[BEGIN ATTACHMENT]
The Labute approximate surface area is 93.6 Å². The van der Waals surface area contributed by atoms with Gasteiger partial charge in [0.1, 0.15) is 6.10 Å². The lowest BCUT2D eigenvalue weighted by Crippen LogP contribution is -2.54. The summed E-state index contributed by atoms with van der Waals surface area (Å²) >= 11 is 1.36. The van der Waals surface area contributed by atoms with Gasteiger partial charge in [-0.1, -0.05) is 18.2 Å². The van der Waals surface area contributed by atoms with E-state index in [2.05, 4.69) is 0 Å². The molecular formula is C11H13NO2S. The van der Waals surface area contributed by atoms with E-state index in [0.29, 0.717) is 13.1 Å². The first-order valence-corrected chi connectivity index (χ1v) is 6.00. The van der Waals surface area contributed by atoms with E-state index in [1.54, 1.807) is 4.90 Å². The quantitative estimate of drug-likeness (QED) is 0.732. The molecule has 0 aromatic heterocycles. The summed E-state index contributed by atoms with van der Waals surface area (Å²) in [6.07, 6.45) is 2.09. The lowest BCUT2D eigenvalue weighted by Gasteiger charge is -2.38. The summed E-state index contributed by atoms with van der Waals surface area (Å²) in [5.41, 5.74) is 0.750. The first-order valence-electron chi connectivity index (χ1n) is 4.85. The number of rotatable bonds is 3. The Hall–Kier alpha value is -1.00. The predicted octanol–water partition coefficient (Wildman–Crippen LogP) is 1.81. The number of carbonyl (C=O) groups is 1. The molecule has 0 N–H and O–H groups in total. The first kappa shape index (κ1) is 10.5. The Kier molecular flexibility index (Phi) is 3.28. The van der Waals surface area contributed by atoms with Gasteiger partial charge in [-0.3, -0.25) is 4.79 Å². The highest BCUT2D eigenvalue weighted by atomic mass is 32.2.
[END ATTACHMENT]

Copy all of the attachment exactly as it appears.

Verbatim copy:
The Labute approximate surface area is 93.6 Å². The van der Waals surface area contributed by atoms with Gasteiger partial charge in [0.1, 0.15) is 6.10 Å². The lowest BCUT2D eigenvalue weighted by Crippen LogP contribution is -2.54. The summed E-state index contributed by atoms with van der Waals surface area (Å²) >= 11 is 1.36. The van der Waals surface area contributed by atoms with Gasteiger partial charge in [-0.1, -0.05) is 18.2 Å². The van der Waals surface area contributed by atoms with E-state index in [2.05, 4.69) is 0 Å². The molecular formula is C11H13NO2S. The van der Waals surface area contributed by atoms with E-state index in [0.29, 0.717) is 13.1 Å². The first-order valence-corrected chi connectivity index (χ1v) is 6.00. The van der Waals surface area contributed by atoms with E-state index in [1.54, 1.807) is 4.90 Å². The quantitative estimate of drug-likeness (QED) is 0.732. The molecule has 0 aromatic heterocycles. The summed E-state index contributed by atoms with van der Waals surface area (Å²) in [6.07, 6.45) is 2.09. The lowest BCUT2D eigenvalue weighted by Gasteiger charge is -2.38. The summed E-state index contributed by atoms with van der Waals surface area (Å²) in [5.41, 5.74) is 0.750. The first-order valence-electron chi connectivity index (χ1n) is 4.85. The number of rotatable bonds is 3. The Hall–Kier alpha value is -1.00. The predicted octanol–water partition coefficient (Wildman–Crippen LogP) is 1.81. The number of carbonyl (C=O) groups is 1. The molecule has 0 N–H and O–H groups in total. The first kappa shape index (κ1) is 10.5. The Kier molecular flexibility index (Phi) is 3.28. The van der Waals surface area contributed by atoms with Gasteiger partial charge in [-0.3, -0.25) is 4.79 Å². The highest BCUT2D eigenvalue weighted by atomic mass is 32.2.